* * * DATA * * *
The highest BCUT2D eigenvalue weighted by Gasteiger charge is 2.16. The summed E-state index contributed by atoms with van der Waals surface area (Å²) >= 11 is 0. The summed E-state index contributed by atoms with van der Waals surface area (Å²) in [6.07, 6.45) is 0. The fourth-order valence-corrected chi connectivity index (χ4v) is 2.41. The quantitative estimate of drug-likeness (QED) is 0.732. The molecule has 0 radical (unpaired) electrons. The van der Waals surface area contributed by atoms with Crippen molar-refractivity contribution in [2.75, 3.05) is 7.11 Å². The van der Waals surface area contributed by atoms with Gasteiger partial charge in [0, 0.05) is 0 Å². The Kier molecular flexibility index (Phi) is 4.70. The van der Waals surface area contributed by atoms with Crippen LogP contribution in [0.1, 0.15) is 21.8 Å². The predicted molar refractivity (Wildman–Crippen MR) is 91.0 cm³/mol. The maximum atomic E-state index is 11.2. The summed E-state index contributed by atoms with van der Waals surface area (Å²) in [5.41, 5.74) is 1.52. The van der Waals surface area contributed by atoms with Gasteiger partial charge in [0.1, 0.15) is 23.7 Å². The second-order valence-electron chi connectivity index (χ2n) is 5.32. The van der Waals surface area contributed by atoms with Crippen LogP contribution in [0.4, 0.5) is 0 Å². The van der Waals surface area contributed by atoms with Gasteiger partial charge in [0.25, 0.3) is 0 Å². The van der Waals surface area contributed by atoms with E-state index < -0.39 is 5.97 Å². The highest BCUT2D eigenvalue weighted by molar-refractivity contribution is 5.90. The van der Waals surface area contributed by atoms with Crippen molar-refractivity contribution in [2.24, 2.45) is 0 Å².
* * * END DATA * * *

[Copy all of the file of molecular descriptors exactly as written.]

The highest BCUT2D eigenvalue weighted by Gasteiger charge is 2.16. The summed E-state index contributed by atoms with van der Waals surface area (Å²) >= 11 is 0. The summed E-state index contributed by atoms with van der Waals surface area (Å²) in [6.07, 6.45) is 0. The fourth-order valence-corrected chi connectivity index (χ4v) is 2.41. The quantitative estimate of drug-likeness (QED) is 0.732. The molecule has 0 radical (unpaired) electrons. The van der Waals surface area contributed by atoms with Crippen molar-refractivity contribution in [2.75, 3.05) is 7.11 Å². The van der Waals surface area contributed by atoms with Gasteiger partial charge in [0, 0.05) is 0 Å². The Kier molecular flexibility index (Phi) is 4.70. The van der Waals surface area contributed by atoms with Crippen LogP contribution in [0.1, 0.15) is 21.8 Å². The predicted molar refractivity (Wildman–Crippen MR) is 91.0 cm³/mol. The maximum atomic E-state index is 11.2. The summed E-state index contributed by atoms with van der Waals surface area (Å²) in [5.41, 5.74) is 1.52. The van der Waals surface area contributed by atoms with Gasteiger partial charge in [0.1, 0.15) is 23.7 Å². The second-order valence-electron chi connectivity index (χ2n) is 5.32. The van der Waals surface area contributed by atoms with Crippen LogP contribution in [0.4, 0.5) is 0 Å². The van der Waals surface area contributed by atoms with Gasteiger partial charge in [0.25, 0.3) is 0 Å². The van der Waals surface area contributed by atoms with E-state index < -0.39 is 5.97 Å². The highest BCUT2D eigenvalue weighted by molar-refractivity contribution is 5.90. The van der Waals surface area contributed by atoms with Crippen molar-refractivity contribution in [2.24, 2.45) is 0 Å².